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Online Articles

God Forbid That I Should Glory

            Innate in almost every natural man is the human tendency to be too proud of one’s own personal or earthly accomplishments.  In the Bible we find that self-glorying and the trumpeting of one’s personal attainments are both condemned.  Jeremiah proclaimed:  “Let not a wise man boast of his wisdom; the mighty man of his might; a rich man of his riches; but let him who boasts boast that he understands and knows me, declares the Lord” –  9:23-24.

            The apostle Paul declared the same to the Corinthians when he wrote:  “For consider your calling, brethren, that there were not many wise according to the flesh, not many mighty, not many noble; but God has chosen the foolish things, the weak things, and the base things of the world and the despised God has chosen…so that no flesh should glory in His presence (KJV) – 1 Cor. 1:26-29.

            The above Scriptures should bring to mind how God’s thoughts and ways are higher than our thoughts and ways – Isa. 55:8-9.  They also bring to this writer’s mind the Old Testament story of Naaman – 2 Kgs. 5:1-15.

            Here we find a man who had many of the above accolades.  He was a victorious captain of the Syrian army; a great man highly respected by the king, and a mighty and valiant warrior, but he was a leper!

            Naaman heard about Elisha through the humble little Israelitish girl who waited on his wife.  She had been taken captive as a slave away from her Israeli family by a band of Aramean marauders, yet she still wanted healing for Naaman, her master. She had simply said to Naaman’s wife:  “I wish my master were with the prophet who is in Samaria!  Then he would cure him of his leprosy.”

            Naaman passed this information on to his master, the king (Ben-hadad), who immediately got off the track by sending Naaman with a letter to the king of Israel, instead of the prophet, requesting that he the king (Joram), cure Naaman of his leprosy.  This upset Joram who thought the Syrian king was trying to pick a fight with him.  When Elisha heard about it he asked the king to send Naaman to him.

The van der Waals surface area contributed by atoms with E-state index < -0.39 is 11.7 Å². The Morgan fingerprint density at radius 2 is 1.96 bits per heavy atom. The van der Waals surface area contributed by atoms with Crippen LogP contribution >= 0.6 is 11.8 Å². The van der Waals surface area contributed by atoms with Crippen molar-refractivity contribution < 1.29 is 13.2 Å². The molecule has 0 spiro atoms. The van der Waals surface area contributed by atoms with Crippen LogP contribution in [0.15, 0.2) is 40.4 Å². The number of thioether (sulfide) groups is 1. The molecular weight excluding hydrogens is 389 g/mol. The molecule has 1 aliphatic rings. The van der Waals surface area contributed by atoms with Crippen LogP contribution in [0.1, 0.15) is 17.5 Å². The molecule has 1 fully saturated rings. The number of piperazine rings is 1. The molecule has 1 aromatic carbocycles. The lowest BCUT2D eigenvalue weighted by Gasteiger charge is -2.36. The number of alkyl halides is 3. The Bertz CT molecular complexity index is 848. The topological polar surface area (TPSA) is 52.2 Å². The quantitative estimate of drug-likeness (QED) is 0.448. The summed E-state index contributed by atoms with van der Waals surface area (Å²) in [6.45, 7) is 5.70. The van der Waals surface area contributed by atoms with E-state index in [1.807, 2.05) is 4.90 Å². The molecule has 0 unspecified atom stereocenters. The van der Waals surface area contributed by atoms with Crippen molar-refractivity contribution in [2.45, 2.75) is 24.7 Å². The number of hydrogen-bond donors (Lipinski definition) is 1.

But Naaman, just like his master, thought he had it all figured out even before he had received instruction.  But he thought wronglyLESSON:  It is prejudicial folly and shame when a man answers a matter before he even hears it – Prov. 18:13. Naaman drove off in a rage when things did not turn out the way he had thought.

            And again, who was it that showed him the way?  It was Naaman’s lowly servants who encouraged him to humble himself instead of trying to second-guess the prophet.  When Naaman finally cooled off, he went back to the house of Elisha and obeyed.  He dipped seven times in the despised Jordan River.  Then, when Naaman was cured of his leprosy, he had absolutely nothing about which he could boast!  All his worldly attainments, his greatness, his might, his being a valiant warrior, all amounted to nothing.  He was humbled and could only say, “Now I know there is no God in all the earth but in Israel.”

            Lessons to learn:  (1) Being strengthened in pride, by some exalted position one may have attained, does not give one the right to presume or to change God’s will.  (2) Even Christ took no account of His equality with His Father, but took on the form of a servant in order to do His Father’s will – Phil. 2:5-6.  (3) The apostle Paul counted all his worldly attainments as rubbish in exchange for the knowledge of Christ – Phil. 3:8.  He also wrote: “But God forbid that I should glory, save in the cross of our Lord Jesus Christ, by whom the world is crucified unto me, and I unto the world” – Gal. 6:14; Jn. 17:3.